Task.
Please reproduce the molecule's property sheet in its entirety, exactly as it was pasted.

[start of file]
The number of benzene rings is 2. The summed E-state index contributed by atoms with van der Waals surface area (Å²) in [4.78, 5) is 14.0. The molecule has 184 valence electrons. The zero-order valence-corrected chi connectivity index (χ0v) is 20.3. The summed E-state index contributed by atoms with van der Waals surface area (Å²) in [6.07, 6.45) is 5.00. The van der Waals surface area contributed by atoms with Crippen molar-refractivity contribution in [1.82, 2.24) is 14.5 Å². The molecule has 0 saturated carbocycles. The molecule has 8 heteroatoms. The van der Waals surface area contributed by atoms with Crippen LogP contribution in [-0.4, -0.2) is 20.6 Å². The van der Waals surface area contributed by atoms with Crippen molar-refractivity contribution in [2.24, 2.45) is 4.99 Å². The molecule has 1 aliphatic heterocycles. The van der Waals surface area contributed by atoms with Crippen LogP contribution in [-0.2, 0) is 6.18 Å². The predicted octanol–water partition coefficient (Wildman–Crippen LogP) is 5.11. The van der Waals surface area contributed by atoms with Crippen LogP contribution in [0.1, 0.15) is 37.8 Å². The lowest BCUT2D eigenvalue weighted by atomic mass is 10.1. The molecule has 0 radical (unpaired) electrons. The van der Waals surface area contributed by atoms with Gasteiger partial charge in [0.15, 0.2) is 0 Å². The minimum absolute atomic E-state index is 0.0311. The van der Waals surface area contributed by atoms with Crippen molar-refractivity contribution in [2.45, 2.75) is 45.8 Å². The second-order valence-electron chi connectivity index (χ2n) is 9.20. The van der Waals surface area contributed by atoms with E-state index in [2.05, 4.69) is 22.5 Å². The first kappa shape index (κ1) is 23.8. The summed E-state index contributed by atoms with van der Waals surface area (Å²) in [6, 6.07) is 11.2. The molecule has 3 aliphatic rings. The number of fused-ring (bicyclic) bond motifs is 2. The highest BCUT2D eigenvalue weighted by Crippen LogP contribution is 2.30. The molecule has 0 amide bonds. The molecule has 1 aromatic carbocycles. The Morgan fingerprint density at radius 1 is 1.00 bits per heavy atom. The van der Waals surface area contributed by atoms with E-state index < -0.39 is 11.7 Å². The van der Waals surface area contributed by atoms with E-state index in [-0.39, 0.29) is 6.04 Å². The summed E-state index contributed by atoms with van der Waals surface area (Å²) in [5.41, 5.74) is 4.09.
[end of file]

The number of benzene rings is 2. The summed E-state index contributed by atoms with van der Waals surface area (Å²) in [4.78, 5) is 14.0. The molecule has 184 valence electrons. The zero-order valence-corrected chi connectivity index (χ0v) is 20.3. The summed E-state index contributed by atoms with van der Waals surface area (Å²) in [6.07, 6.45) is 5.00. The van der Waals surface area contributed by atoms with Crippen molar-refractivity contribution in [1.82, 2.24) is 14.5 Å². The molecule has 0 saturated carbocycles. The molecule has 8 heteroatoms. The van der Waals surface area contributed by atoms with Crippen LogP contribution in [-0.4, -0.2) is 20.6 Å². The van der Waals surface area contributed by atoms with Crippen molar-refractivity contribution in [2.24, 2.45) is 4.99 Å². The molecule has 1 aliphatic heterocycles. The van der Waals surface area contributed by atoms with Crippen LogP contribution in [-0.2, 0) is 6.18 Å². The predicted octanol–water partition coefficient (Wildman–Crippen LogP) is 5.11. The van der Waals surface area contributed by atoms with Crippen LogP contribution in [0.1, 0.15) is 37.8 Å². The lowest BCUT2D eigenvalue weighted by atomic mass is 10.1. The molecule has 0 radical (unpaired) electrons. The van der Waals surface area contributed by atoms with Gasteiger partial charge in [0.15, 0.2) is 0 Å². The minimum absolute atomic E-state index is 0.0311. The van der Waals surface area contributed by atoms with Crippen molar-refractivity contribution in [2.45, 2.75) is 45.8 Å². The second-order valence-electron chi connectivity index (χ2n) is 9.20. The van der Waals surface area contributed by atoms with E-state index in [2.05, 4.69) is 22.5 Å². The first kappa shape index (κ1) is 23.8. The summed E-state index contributed by atoms with van der Waals surface area (Å²) in [6, 6.07) is 11.2. The molecule has 3 aliphatic rings. The number of fused-ring (bicyclic) bond motifs is 2. The highest BCUT2D eigenvalue weighted by Crippen LogP contribution is 2.30. The molecule has 0 amide bonds. The molecule has 1 aromatic carbocycles. The Morgan fingerprint density at radius 1 is 1.00 bits per heavy atom. The van der Waals surface area contributed by atoms with E-state index < -0.39 is 11.7 Å². The van der Waals surface area contributed by atoms with E-state index in [-0.39, 0.29) is 6.04 Å². The summed E-state index contributed by atoms with van der Waals surface area (Å²) in [5.41, 5.74) is 4.09.